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MEDIA ADVISORY: Hurricane Sandy – 10 million could lose power

As many as 10 million in the mid-Atlantic will lose power in the coming week, according to a computer model developed by an engineer at The Johns Hopkins University.

Please note: A multicolored map of power outage predictions is available. Email acl@jhu.edu.
October 27, 2012
MEDIA CONTACT: Amy Lunday
Cell: (410) 804-2551
acl@jhu.edu

A map of power outages as predicted by Guikema’s model based on the official National Hurricane Center track and intensity forecast from 18UTC (3 p.m. EDT) on Saturday, Oct. 27.

An engineer at The Johns Hopkins University predicts that 10 million people from northern Virginia through New Jersey and into southeastern Pennsylvania will be without power in the wake of Hurricane Sandy. Seth Guikema (pronounced Guy-keh-ma) and his team have developed a computer model built on outage data from 11 hurricanes to estimate the fraction of customers who will lose power, based on expected gust wind speed, expected duration of strong winds greater than 20 meters per second, and population density. They ran their model using the official National Hurricane Center track and intensity forecast from 18UTC (3 p.m. EDT) on Saturday, and emphasize that the number of power outages could change as the storm progresses and forecasts become more definitive. It is possible that 10 million people is a conservative estimate, Guikema said.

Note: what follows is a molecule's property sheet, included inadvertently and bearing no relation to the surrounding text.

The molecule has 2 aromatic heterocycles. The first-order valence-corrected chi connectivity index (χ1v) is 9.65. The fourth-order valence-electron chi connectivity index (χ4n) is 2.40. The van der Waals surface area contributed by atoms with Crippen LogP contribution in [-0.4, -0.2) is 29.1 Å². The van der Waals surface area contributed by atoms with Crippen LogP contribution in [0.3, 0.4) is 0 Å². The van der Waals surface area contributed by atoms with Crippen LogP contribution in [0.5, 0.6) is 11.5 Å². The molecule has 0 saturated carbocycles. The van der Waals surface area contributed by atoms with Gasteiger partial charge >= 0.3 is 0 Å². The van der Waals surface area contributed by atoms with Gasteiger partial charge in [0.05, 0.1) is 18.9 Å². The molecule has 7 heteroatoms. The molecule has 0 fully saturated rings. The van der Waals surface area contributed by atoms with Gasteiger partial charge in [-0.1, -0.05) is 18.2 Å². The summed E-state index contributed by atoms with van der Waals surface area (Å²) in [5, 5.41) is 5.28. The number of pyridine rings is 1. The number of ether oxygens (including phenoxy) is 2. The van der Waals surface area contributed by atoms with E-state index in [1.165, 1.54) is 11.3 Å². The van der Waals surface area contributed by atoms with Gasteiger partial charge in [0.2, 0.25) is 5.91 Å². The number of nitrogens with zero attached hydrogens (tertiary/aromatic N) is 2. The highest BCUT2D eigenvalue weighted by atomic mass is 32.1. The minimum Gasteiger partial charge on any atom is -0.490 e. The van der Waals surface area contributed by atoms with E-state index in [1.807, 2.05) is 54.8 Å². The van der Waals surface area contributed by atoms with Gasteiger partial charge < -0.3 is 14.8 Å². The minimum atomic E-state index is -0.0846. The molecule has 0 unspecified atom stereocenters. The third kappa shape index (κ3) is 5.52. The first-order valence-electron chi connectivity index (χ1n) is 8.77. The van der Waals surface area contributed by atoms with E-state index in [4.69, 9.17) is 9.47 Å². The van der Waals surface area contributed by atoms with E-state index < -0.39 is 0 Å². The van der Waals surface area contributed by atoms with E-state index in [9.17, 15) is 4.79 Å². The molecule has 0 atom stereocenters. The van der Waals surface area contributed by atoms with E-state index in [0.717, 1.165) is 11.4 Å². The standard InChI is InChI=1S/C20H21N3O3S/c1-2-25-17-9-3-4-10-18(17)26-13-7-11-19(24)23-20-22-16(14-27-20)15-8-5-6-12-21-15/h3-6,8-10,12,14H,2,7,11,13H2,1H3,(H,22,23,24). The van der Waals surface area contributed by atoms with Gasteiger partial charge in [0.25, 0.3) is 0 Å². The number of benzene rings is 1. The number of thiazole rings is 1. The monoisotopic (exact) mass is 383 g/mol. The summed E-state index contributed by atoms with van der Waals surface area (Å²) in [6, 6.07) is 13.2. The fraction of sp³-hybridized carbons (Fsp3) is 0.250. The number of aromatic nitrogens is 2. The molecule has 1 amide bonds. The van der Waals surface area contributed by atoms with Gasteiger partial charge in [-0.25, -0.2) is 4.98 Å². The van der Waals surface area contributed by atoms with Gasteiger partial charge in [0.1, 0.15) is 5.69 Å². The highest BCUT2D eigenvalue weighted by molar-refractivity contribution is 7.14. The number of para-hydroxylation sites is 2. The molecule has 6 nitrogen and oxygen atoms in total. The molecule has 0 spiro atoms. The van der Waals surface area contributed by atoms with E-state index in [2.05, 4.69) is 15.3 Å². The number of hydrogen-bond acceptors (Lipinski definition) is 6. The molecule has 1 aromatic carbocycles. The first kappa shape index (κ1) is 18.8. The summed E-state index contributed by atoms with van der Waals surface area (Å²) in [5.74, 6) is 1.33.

Guikema’s model may help power companies allocate resources by predicting how many people will be without power and where the most outages will take place, and it provides information that emergency managers can use to better prepare for storms. Guikema, an assistant professor in the Department of Geography and Environmental Engineering at the Johns Hopkins Whiting School of Engineering, says the goal is to restore power faster and save customers money. Guikema will be running the model throughout the weekend and into next week as Hurricane Sandy makes landfall.

To speak to with Guikema contact Amy Lunday at 410-804-2551 or acl@jhu.edu.

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